June 13, 2005

B.L.A.C.K & Bachan, Bibliomanics & Books!

"The first letters I learned were not A.B.C.D.E but B.L.A.C.K..." - the screen turns black - "Imagine the life of someone who had to live in this darkness for forty years..."

The opening lines of BLACK. The title of the movie would probably lead you to believe that it's a thriller, maybe an action movie with gangsters and racy lyrics and a predictable signature - hero-kills-villain-saves-fair-maiden. Far from it, BLACK is a movie that plays on our senses powerfully, emphatically - the sounds, the scenes, the pathos create a compelling impression. Sanjay Leela Bhansali could not have chosen a more complex, a more profound, a more unpredictable motif for a Bollywood movie, especially one featuring names as prominent as Amitabh Bachan and Rani Mukherji.

The setting, the cinematography and the filters, the music (Mychael Danna) beautifully complement the overall theme - stark, almost brutal at times - the travails that a child born deaf and blind would have to face, the devastated parents over-indulging the child, turning a blind eye to the fact that their child is growing up in an almost-inhuman fashion, because their sympathy and pity blur even the most obvious facts and enter The Teacher, a teacher who sees through the eyes of his blind children, a teacher who lives his life, vicariously through his children's darkness.

Subtlety has never been a strong point in Bollywood movies but the scene where the Teacher, Debraj Sahai is introduced, his conversations with Mrs.Nair depict his genius-bordering-madness as no amount of emotional surfeit could have.

Rani Mukherji as Michelle McNally evokes alarm, pity, awe among the viewers. The duck-like gait, the unseeing eyes that yearn to see, the emotions of a young woman, deprived of things often taken for granted, her short bursts of futility mixed anger, disappointment when her Teacher forgets her, her resolve...brilliant!

Some scenes just linger behind...when Michelle calls home to convey yet another failure with barely understandable sounds and gestures, her hands held out to feel the first few snow flakes, the first word she learns - water, the final moments when the roles are reversed, tears of recognition streaming down their cheeks - the lump in my throat and my tear-stained eyes stand testimony to the painful magic of this dark world, one that uprooted my frivolous existence for a while and reminded me of things that cannot be said, only felt - BLACK.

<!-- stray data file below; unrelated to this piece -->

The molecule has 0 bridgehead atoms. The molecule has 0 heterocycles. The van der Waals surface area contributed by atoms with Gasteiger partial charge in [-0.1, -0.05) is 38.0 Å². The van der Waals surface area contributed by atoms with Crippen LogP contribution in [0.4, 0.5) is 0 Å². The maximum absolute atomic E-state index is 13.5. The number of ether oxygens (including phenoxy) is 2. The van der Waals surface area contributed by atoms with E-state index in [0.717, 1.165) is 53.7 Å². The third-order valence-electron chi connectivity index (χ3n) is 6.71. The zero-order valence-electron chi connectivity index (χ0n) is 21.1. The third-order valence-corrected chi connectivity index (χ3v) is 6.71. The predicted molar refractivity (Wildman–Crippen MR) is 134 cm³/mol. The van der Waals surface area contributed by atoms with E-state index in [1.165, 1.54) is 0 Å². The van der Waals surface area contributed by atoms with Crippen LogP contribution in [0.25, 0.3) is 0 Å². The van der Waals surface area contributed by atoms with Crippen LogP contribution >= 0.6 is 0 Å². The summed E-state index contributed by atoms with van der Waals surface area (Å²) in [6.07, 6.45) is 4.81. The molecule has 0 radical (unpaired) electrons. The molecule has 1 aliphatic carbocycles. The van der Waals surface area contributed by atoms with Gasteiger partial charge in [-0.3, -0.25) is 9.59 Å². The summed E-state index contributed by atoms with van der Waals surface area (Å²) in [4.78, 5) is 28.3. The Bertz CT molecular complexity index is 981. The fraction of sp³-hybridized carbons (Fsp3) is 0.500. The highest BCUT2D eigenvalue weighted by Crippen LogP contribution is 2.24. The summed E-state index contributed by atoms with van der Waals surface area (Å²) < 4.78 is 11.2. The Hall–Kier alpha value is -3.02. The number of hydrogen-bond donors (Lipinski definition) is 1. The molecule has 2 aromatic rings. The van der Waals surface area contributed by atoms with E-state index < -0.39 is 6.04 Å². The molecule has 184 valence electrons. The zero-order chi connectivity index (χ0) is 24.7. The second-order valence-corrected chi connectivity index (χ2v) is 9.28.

And the biblio-tag continues, tagged by k (a little bird told me he will tag me tonight:)), Prabu Karthik and FieryBlaster: Most of my recently read books and favourite books are already listed on the right hand side of this blog. The predictable list (easier for me to mention authors rather than books) - Erich Segal, Jeffrey Archer, Alistair MacLean, J.K.Rowling, P.G.Wodehouse (Jeeves' series), Michael Crichton, Henry Denker, Douglas Adams, R.K.Narayanan, Isaac Asimov...always ready for The Archie!

New favourites include: Shobha Narayanan and Nigel Watts. Also, enjoyed reading Confessions of a shopaholic - Sophie Kinsella , almost finished the series! And there are some books that impressed me no end when I read them, but that was so long back and I really wish I had the time to read them again - Fountain Head (Ayn Rand), I, Robot (Isaac Asimov), Ice Station Zebra (Alistair MacLean), If tomorrow comes (Sidney Sheldon), One (Richard Bach)...

I tag,

  • Bus - I know you have quite a few interesting novels lined up in your "have recently read" pile!

  • Rathish - I expect to be surprised by the variety that you are going to come up with :)

  • A no nymous (ANM) - I vaguely remember you mentioning horror being your preferred genre, did you get a chance to read The Mango Season?

  • L - I know you like some books that I absolutely don't but expect you to come up with some interesting picks :)

  • VV - Since you won't start a blog, how about starting with a list of books to show us shades of the real you :) ?

You all are it!


kamal said...

BLACK was a very powerful movie, I did not much care about Amitabh getting Alzheimers, but Michelle McNally's character and Debraj Sahai's character were enacted very well. This is a must see movie. I do not think that it would have done well @ the box-office. I might own a DVD of this.

BUS said...

I too agree that Black is definitely a movie worth watching.

and RS your tag has been answered.

bellebin said...

Indeed, BLACK is a powerful movie....with great performances by Amithab 'Bachchan' & Rani Mukherji. But somehow, I don't feel like extending the same level of praise towards SLB. The first half of the movie is, for the most part (or atleast in the most important the dinner scenes and the scene where Michelle understands the meaning of water), a scene to scene remake of the 1962 Hollywood movie, 'The Miracle Worker'. TMW, as many of you may know, is a movie based on Hellen Keller's (a deaf and blind child ... of Helen Keller International fame) and her 'teacher' Anne Sullivan's real life. The sad part is, apart from a small thank you to HKI, there is no acknowledgement in the movie of TMW or Helen Keller herself :(